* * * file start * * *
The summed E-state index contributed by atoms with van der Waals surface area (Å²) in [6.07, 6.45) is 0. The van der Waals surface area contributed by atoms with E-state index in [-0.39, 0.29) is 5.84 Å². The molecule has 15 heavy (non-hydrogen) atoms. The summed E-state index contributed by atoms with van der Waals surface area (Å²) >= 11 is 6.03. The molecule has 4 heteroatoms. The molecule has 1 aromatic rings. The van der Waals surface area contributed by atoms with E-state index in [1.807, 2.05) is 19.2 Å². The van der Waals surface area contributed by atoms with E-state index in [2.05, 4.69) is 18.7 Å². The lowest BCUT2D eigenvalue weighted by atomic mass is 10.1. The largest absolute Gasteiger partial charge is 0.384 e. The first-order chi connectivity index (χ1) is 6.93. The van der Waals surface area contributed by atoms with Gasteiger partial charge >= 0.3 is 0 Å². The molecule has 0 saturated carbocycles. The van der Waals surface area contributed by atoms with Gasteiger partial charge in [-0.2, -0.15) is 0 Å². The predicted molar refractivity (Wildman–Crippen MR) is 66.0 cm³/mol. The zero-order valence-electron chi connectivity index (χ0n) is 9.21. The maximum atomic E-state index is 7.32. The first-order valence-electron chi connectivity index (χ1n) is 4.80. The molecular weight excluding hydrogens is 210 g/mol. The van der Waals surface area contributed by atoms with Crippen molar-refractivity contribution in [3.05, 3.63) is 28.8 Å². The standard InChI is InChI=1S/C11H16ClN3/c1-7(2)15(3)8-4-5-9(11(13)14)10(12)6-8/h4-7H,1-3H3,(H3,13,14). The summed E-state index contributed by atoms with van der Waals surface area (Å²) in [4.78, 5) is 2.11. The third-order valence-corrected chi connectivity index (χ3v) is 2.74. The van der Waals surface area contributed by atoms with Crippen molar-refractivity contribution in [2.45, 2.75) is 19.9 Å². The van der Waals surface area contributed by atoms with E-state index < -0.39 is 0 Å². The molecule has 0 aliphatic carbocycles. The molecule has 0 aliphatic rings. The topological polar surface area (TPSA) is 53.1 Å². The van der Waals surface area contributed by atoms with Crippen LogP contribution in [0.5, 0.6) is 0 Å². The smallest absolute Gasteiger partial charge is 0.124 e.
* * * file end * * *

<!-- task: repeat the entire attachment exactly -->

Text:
The summed E-state index contributed by atoms with van der Waals surface area (Å²) in [6.07, 6.45) is 0. The van der Waals surface area contributed by atoms with E-state index in [-0.39, 0.29) is 5.84 Å². The molecule has 15 heavy (non-hydrogen) atoms. The summed E-state index contributed by atoms with van der Waals surface area (Å²) >= 11 is 6.03. The molecule has 4 heteroatoms. The molecule has 1 aromatic rings. The van der Waals surface area contributed by atoms with E-state index in [1.807, 2.05) is 19.2 Å². The van der Waals surface area contributed by atoms with E-state index in [2.05, 4.69) is 18.7 Å². The lowest BCUT2D eigenvalue weighted by atomic mass is 10.1. The largest absolute Gasteiger partial charge is 0.384 e. The first-order chi connectivity index (χ1) is 6.93. The van der Waals surface area contributed by atoms with Gasteiger partial charge >= 0.3 is 0 Å². The molecule has 0 saturated carbocycles. The van der Waals surface area contributed by atoms with Gasteiger partial charge in [-0.2, -0.15) is 0 Å². The predicted molar refractivity (Wildman–Crippen MR) is 66.0 cm³/mol. The zero-order valence-electron chi connectivity index (χ0n) is 9.21. The maximum atomic E-state index is 7.32. The first-order valence-electron chi connectivity index (χ1n) is 4.80. The molecular weight excluding hydrogens is 210 g/mol. The van der Waals surface area contributed by atoms with Crippen molar-refractivity contribution in [3.05, 3.63) is 28.8 Å². The standard InChI is InChI=1S/C11H16ClN3/c1-7(2)15(3)8-4-5-9(11(13)14)10(12)6-8/h4-7H,1-3H3,(H3,13,14). The summed E-state index contributed by atoms with van der Waals surface area (Å²) in [4.78, 5) is 2.11. The third-order valence-corrected chi connectivity index (χ3v) is 2.74. The van der Waals surface area contributed by atoms with Crippen molar-refractivity contribution in [2.45, 2.75) is 19.9 Å². The van der Waals surface area contributed by atoms with E-state index < -0.39 is 0 Å². The molecule has 0 aliphatic carbocycles. The molecule has 0 aliphatic rings. The topological polar surface area (TPSA) is 53.1 Å². The van der Waals surface area contributed by atoms with Crippen LogP contribution in [0.5, 0.6) is 0 Å². The smallest absolute Gasteiger partial charge is 0.124 e.